Rendering Techniques in trueSKY

All Simul’s default renderers use a right-handed co-ordinate system with x and y on the horizontal plane, and z up. All units of distance, if not specified as km, are in metres. Angular units are radians, unless specified as degrees. Temperature is in kelvins, unless specified as degrees Celsius.

Weather Rendering is handled by WeatherRenderer. The Weather Renderer owns and manages renderers for sky, clouds, atmospherics and other effects. The Weather Renderer is the main interface between an application and trueSKY.


The cloud keyframer is updated from Environment.

Some CloudKeyframe properties are used as per-keyframe values to generated the cloud textures. These textures are then interpolated for rendering:

Clouds are usually drawn to a lower-resolution buffer. The CloudRenderer keeps the cloud volume textures up to date, and draws the clouds volumetrically.

Cosmic Background

The cosmic background texture is drawn first, at an orientation that corresponds to the plane of the Milky Way galaxy - see SetBackgroundBrightness.

It uses a plate-carree projection, aligned with the galactic horizon. Given the vector “view”, which is the direction in galactic co-ordinates, the calculation is:

float azimuth        =atan2(view.y,-view.x);
vec2 texcoord        =vec2((azimuth/(pi*2.0)),0.5-asin(view.z)/pi);

i.e. the x coordinate is proportional to the azimuth, and the y coordinate is proportional to the sine of the elevation.


You may see some stretching at the top and bottom of the image due to degeneracy of the projection, so it is preferable to have the texture fade to black at the top and bottom edges.

Sun and Stars

Stars are drawn as point sprites, and turn around the axis of the Earth’s rotation, in the same direction as the sun. Stars are usually drawn to the highest-resolution buffer (i.e. the main or final frame buffer or render target). See StarBrightness and MaxStarMagnitude.

The sun is drawn after the stars, also to the main buffer.


Planets (e.g. the Moon) are drawn by SkyRenderer. A planet texture map can be supplied, and the shader takes sun direction as a parameter - this is used to light the planet (e.g. phases of the moon). Like stars, planets are usually drawn to the main buffer.

Sky and Atmospherics

The sky and atmospherics are drawn to a volumetric texture for which the x and y axes are screen coordinates, and the z axis is distance.


The final compositing step puts the sky, atmospherics and clouds to the current rendertarget.


Rendering performance is mostly dependent on the number of pixels drawn, and the level of cloud detail. Calculation performance - mainly cloud lighting - depends strongly on the grid size - the larger the grid, the more time will be taken to light a cloud subdivision.

It is usual to downsample the cloud part of the sky rendering, controlled by MaximumCubemapResolution in the CloudRenderingOptions.

Go to the performance page to learn more about how to monitor trueSKY’s performance, along with ways to improve it.

Rain and Snow

The precipitation is used to control the amount of rain or snowfall at a given time, whilst the PrecipitationThresholdKm property is used to set the thickness of cloud required for rain to fall (setting this to 0 will allow even the smallest of clouds to produce rain). To switch between snow and rain use rain_to_snow (where 0 is rain, 1 is snow).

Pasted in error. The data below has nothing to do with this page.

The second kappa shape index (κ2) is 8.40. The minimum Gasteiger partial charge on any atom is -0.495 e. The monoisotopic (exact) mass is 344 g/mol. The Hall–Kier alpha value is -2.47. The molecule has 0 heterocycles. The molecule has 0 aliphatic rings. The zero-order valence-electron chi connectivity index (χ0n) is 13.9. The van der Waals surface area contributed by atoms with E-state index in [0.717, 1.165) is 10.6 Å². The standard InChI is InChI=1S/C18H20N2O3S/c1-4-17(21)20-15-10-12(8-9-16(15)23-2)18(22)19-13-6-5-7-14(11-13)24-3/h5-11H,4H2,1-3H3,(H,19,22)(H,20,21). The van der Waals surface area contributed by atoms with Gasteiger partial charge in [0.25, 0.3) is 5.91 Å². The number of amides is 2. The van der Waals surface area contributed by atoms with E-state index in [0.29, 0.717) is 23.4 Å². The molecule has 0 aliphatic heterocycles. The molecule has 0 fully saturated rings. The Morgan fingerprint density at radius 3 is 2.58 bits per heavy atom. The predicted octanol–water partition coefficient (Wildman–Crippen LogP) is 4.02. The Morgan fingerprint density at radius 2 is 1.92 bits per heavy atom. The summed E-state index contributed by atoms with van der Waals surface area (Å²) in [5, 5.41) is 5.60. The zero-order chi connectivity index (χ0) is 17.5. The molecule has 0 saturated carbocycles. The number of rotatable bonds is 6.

Each cloud keyframe has a PrecipitationRegion, which defines the local area of precipitation, if it is not global for the keyframe. The amount of particles used for precipitation can be altered with the MaxParticles property.


Classes derived from simul::clouds::PrecipitationRenderer are used to draw the rain or snow particles, while the link simul::clouds::PrecipitationRegion rain streak effectendlink is drawn by the cloud renderer. This class has a property “UseSimulationTime” which determines whether rain and snow speed is based on the simulated time-of-day, or real time in seconds.


trueSKY uses effects for rendering. An effect is a collection of shaders - vertex shaders, pixel shaders and so on, along with information on how to combine them, how to set render state when they are used, and what inputs they take.

Platform-specific derived classes of link simul::crossplatform::Effect Effectendlink are created with link simul::crossplatform::RenderPlatform::CreateEffect RenderPlatform::CreateEffectendlink, usually with an extensionless filename passed to the function.

The RenderPlatform looks for a platform-specific shader binary file. Optionally, if a shader binary is not found, or is out of date, the RenderPlatform looks for the shader source and rebuilds it. This is typical in development, but not in releases.

Mixed Resolution Rendering

TrueSKY’s cloud rendering is usually performed at below the full resolution of the screen. This is because, as a raytracing system, its performance is highly dependent on the number of pixels drawn.

Clouds and other volumetric effects can be blended with the full-resolution scene, optionally taking into account MSAA anti-aliasing. To do this, trueSKY uses a mixed-resolution compositor.


The depth values passed to the weather renderer in your depth texture are processed to obtain the needed information for the compositing. This processing uses the projection matrix passed in in your DeviceContext object. The most efficient projection is usually the depth-reversed style, for which the far plane is at z=0.